Northern Perspectives for Peace and Security Functions of the United Nations

  • Takeo Uchida
Part of the International Political Economy Series book series (IPES)


The demise of the cold war has given rise to new opportunities for and challenges to the United Nations’ peace and security functions. How have the implications of the global changes been perceived by the United Nations in recent years? What have been the perceptions and policies of the UN by the member states? What kind of measures have been proposed to strengthen and improve the capacity of the UN to meet the new expectations and tasks demanded by international society? Is the United Nations capable of effectively coping with the conflicts that are on the rise throughout the world? What will be the implication of the notion of state sovereignty — upon which the UN is constructed — and the UN’s intervention in internal conflicts? To what extent can and should the UN employ enforcement measures without compromising its legitimacy among the peoples of the world?


Member State Security Council Liberal Democratic Party International Peace Security Function 
These keywords were added by machine and not by the authors. This process is experimental and the keywords may be updated as the learning algorithm improves.


Unable to display preview. Download preview PDF.

Unable to display preview. Download preview PDF.


  1. 1.
    Maurice Bertrand distinguishes three meanings of reform: (1) tinkering with the structure of the Secretariat; (2) defining priorities, co-ordination of the UN system; and (3) reorganizing the intergovernmental machinery -without or with reforming the Charter. See his ‘The Historical Development of Efforts to Reform the UN,’ in A. Roberts and B. Kingsbury (eds) United Nations, Divided World: the UN’s Role in International Relations, 2nd edn (Oxford: Clarendon Press, 1993).Google Scholar
  2. 54.
    See Robert W. Gregg, About Face? The United States and the United Nations (Boulder and London: Lynne Rienner, 1993) p. 116.Google Scholar
  3. 71.
    See Yasuhiro Ueki, ‘Japan’s Approach to UN Peacekeeping and Peacemaking’, in The US and Japan in the Changing Environment for Multilateral Organizations: Papers and Workshop Summaries (The Ralph Bunche Institute on the United Nations, 1993).Google Scholar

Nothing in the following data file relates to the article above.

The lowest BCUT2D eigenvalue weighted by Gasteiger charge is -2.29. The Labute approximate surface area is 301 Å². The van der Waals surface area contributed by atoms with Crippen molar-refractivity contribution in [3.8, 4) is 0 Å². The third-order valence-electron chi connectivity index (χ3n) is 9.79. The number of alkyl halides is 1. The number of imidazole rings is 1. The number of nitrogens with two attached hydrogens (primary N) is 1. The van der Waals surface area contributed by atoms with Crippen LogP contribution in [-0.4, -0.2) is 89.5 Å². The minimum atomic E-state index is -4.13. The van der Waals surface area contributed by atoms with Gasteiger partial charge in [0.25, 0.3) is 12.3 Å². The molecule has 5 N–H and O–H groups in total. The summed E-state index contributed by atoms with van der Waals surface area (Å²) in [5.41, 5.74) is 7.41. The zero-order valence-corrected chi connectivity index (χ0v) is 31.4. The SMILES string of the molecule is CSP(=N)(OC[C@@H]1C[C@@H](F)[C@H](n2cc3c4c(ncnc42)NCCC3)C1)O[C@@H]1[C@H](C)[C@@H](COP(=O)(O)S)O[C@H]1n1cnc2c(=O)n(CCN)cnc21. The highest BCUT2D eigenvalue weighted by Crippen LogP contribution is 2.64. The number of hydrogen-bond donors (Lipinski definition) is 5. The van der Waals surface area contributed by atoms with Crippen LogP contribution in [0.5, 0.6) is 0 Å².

4. 72.
    Statement by Ambassador Kiyoaki Kikuchi on ‘Future Role of Japan in United Nations Peacekeeping Operations’, in The United Nations Peacekeeping Operations: Recent Experiences and Future Prospects (Report of the Tokyo Symposium, 3–4 September 1991) (Tokyo: the United Nations University, 1992) p. 33.Google Scholar
  5. 83.
    Ichiro Ozawa, Nihon Kaizo Keikaku (Tokyo: Kodan-sha, 1993) pp. 104–5.Google Scholar
  6. 86.
    Kiichi Miyazawa’s interview with Soichiro Tahara on ‘Goals for Japanese Politics in 1994’, Chuo Koron (February 1994) pp. 55–6.Google Scholar
  7. 90.
    Yoshikazu Sakamoto, ‘A United Nations Reform for Citizens’, Sekai, January 1993, pp. 186–7.Google Scholar
  8. 91.
    See Usui, ‘The United Nations and Japan’s Role’, Gaiko Jiho, no. 1285 (February 1992) p. 9.Google Scholar
  9. 92.
    Peter Fromuth (ed.) A Successor Vision: the United Nations Tomorrow (Lanham and London: University Press of America, Inc., for the UN Association of the USA, 1988) p. xxx.Google Scholar
  10. 93.
    Kenneth E. Boulding, ‘The human environment of the United Nations’, address at the General Conference of the International Peace Research Association held in Kyoto in July 1992. (unpublished draft text).Google Scholar
  11. 95.
    James N. Rosenau and Ernest-Otto Czempiel (eds) Governance Without Government: Order and Changes in World Politics (New York: Cambridge University Press, 1992) p. 4.Google Scholar

Copyright information

© The United Nations University 1999

Authors and Affiliations

  • Takeo Uchida

There are no affiliations available

Personalised recommendations